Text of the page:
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Subsoil heterogeneities controlling porewater contaminant mass and microbial diversity at a site with a complex pollution history

Journal of Contaminant Hydrology
DOI: 10.1016/j.jconhyd.2012.10.009
  • Chloromethanes
  • Chloroethenes
  • Btex
  • Biogeochemistry
  • Porewater
  • Molecular Diffusion
  • Ecotone
  • Dgge Bands
  • Microbial Diversity And Development
  • Biodegradation Halo
  • Biology
  • Chemistry
  • Earth Science
  • Medicine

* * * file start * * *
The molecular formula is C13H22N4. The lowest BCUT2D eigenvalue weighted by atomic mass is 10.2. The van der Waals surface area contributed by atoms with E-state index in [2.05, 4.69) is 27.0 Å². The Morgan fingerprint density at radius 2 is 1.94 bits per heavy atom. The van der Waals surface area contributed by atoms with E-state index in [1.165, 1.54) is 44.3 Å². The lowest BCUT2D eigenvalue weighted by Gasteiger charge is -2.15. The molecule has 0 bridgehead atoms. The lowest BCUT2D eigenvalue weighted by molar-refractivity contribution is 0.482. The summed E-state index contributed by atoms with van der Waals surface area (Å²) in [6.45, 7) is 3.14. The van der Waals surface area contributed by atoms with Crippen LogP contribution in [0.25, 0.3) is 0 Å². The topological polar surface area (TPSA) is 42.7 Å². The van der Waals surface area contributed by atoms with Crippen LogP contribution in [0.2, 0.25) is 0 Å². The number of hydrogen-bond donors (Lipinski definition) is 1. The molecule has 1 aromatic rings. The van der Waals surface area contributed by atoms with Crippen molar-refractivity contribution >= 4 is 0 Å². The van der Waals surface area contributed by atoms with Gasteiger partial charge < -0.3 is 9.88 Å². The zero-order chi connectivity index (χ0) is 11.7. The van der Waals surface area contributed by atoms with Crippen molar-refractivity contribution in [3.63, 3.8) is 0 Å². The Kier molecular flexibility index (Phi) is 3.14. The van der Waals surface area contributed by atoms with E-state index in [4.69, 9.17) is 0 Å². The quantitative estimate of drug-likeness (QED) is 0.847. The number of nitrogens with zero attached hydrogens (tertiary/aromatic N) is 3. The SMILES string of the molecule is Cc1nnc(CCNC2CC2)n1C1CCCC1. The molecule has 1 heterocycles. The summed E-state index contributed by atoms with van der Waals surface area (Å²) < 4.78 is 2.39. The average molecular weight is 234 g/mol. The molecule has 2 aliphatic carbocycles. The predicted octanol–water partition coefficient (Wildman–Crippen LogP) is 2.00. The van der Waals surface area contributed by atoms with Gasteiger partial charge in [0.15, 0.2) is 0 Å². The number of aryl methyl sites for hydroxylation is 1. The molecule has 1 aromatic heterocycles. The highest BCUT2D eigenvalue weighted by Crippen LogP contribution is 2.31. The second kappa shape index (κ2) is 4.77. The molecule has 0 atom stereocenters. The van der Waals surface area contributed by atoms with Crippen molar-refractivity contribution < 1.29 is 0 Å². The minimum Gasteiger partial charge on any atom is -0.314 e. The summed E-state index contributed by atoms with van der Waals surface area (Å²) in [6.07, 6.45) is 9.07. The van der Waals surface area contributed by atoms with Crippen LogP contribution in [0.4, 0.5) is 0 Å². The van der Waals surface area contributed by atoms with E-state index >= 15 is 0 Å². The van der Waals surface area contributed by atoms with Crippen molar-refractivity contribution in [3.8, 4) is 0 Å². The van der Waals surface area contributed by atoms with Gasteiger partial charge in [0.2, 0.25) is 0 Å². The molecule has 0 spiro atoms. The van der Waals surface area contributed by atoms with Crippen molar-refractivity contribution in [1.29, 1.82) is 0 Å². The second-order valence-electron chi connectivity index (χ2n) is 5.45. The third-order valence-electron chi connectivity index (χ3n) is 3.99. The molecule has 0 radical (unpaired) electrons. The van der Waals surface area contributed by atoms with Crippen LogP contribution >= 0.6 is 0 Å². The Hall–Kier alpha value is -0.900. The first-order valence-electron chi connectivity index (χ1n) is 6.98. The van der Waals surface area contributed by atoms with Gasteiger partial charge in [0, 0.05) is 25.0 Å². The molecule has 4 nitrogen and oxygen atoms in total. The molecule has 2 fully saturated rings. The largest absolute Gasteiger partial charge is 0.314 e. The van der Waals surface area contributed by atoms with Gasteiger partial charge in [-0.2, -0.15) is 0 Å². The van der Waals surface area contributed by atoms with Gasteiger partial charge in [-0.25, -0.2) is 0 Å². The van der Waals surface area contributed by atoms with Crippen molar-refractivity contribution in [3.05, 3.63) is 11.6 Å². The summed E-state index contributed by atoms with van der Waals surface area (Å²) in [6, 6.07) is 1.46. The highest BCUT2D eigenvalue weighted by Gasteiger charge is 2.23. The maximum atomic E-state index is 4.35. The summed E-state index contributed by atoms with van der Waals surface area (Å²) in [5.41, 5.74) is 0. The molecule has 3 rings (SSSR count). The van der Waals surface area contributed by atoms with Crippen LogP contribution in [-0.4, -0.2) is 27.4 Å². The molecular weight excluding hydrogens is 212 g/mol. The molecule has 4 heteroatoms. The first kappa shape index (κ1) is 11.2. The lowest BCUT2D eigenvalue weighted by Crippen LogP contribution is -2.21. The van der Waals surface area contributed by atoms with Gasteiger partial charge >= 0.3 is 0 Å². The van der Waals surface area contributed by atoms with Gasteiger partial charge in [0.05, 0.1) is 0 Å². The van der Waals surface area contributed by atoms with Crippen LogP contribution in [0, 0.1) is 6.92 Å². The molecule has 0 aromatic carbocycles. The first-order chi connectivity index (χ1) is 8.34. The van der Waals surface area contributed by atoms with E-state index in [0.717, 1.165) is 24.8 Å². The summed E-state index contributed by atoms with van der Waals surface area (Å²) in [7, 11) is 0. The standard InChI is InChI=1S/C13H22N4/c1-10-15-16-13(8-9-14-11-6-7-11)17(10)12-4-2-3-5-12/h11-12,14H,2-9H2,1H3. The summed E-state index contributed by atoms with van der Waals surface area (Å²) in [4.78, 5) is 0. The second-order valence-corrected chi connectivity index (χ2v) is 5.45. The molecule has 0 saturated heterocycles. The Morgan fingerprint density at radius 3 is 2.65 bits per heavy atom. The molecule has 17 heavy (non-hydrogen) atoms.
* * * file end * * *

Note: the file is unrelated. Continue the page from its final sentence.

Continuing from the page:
Abstract This study seeks to improve our understanding of the conceptual model of pollutant transport and fate in cases of DNAPL contamination at sites with a complex contamination history. The study was carried out in an unconfined aquifer of alluvial fans in the Tarragona Petrochemical Complex (Spain). Two boreholes were drilled and continuous cores were recovered in order to carry out a detailed core description at centimeter scale and a comprehensive sampling of borehole cores. The biogeochemical heterogeneity at these sites is controlled by the conjunction of lithological, hydrochemical and microbiological heterogeneities. Biodegradation processes of contaminant compounds take place not only at the level of the dissolved fraction in the aquifer but also at the level of the fraction retained in the fine, less conductive materials as shown by the biodegradation haloes of parent and metabolite compounds. Sampling the low-conductivity levels also allowed us to identify compounds, e.g. BTEX, that are the remaining traces of the passage of old contaminant plumes whose sources no longer exist. This enabled us to describe past biogeochemical processes and to partially account for the processes occurring today. Transition zones, characterized by numerous textural changes, constitute ecotones whose biostimulation could be effective in promoting the acceleration of the remediation of the multiple pollution at these sites.

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